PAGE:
A concrete picnic enclosure on Venice Beach; abandoned except for a weathered old man on a picnic table rolling cigarettes.
A faded tattoo of a sword wrapped in a ribbon on his forearm, the words on the ribbon merge together in blue curlicues, like the blue veins that criss-cross his swollen nose.
He says his name is Eddie.
Eddie has selectively gathered cigarette butts since dawn.
He has searched in and around the enclosure and is now ready to roll a few butts for the day.
Boys on skateboards zip through.
A photographer wanders in and snaps a picture of Eddie as he teases tobacco into a rusty can.
Eddie flicks away the yellow filters.
Pigeons scurry over to peck them.
He rolls two thin cigarettes and lays them out to dry; I offer him one of mine, and he gently declines, “I have enough” he says.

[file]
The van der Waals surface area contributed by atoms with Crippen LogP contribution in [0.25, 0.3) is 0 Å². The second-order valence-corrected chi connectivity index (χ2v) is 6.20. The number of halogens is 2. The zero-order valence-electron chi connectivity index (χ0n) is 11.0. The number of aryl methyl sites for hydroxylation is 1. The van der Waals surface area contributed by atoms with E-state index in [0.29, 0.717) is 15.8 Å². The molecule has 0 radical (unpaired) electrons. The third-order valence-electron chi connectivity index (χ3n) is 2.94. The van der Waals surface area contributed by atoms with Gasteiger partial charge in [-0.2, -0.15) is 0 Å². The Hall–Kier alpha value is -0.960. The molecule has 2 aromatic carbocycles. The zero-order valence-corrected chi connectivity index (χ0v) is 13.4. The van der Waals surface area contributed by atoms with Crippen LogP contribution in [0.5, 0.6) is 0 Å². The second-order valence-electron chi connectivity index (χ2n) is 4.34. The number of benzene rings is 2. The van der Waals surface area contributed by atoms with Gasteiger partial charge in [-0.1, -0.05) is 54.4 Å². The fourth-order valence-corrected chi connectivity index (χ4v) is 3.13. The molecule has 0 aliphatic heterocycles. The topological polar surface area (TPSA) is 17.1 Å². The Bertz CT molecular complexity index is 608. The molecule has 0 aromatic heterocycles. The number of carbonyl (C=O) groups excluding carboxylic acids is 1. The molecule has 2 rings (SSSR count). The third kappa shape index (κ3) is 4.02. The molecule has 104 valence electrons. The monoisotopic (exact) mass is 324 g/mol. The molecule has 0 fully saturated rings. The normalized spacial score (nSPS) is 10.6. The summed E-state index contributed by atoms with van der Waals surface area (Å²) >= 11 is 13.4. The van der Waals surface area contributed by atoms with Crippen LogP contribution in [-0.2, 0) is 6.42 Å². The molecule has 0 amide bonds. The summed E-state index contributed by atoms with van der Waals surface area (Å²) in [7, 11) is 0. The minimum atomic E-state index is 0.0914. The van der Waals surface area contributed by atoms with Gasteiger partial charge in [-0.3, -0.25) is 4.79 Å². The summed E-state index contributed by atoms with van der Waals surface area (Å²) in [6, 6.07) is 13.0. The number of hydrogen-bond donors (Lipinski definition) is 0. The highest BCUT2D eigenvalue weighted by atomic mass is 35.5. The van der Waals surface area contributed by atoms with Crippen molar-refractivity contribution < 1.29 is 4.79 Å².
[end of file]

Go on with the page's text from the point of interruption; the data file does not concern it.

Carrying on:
“What did your tattoo say?” I ask.
“OK.” I opened a pack of Death Lights, “If you take two of mine.
“That ain’t a fair trade,” says Eddie. “One for one, I can make a hunnerd of these; ain’t bummed a smoke in years.”
We exchanged cigarettes, lit up and sat quietly.
His rollie makes me nauseous.
Eddie glances at me and shoots a toothless grin.
“Good smoke, eh?”
“I guess I could get used to it,” I choked and laughed.
“A man can get used to most things, “Eddie says, “’cept shame”.
Eddie spat, lowered his eyes and fell silent.
Then he looked up, eyes filled with rage: “If you ever lose your shit, man, an’ have to beg? Don’t beg for things you can make yourself ’cause it’s shameful!”
Then his rage softens: “You gotta save as much of yourself, for yourself, as you can.”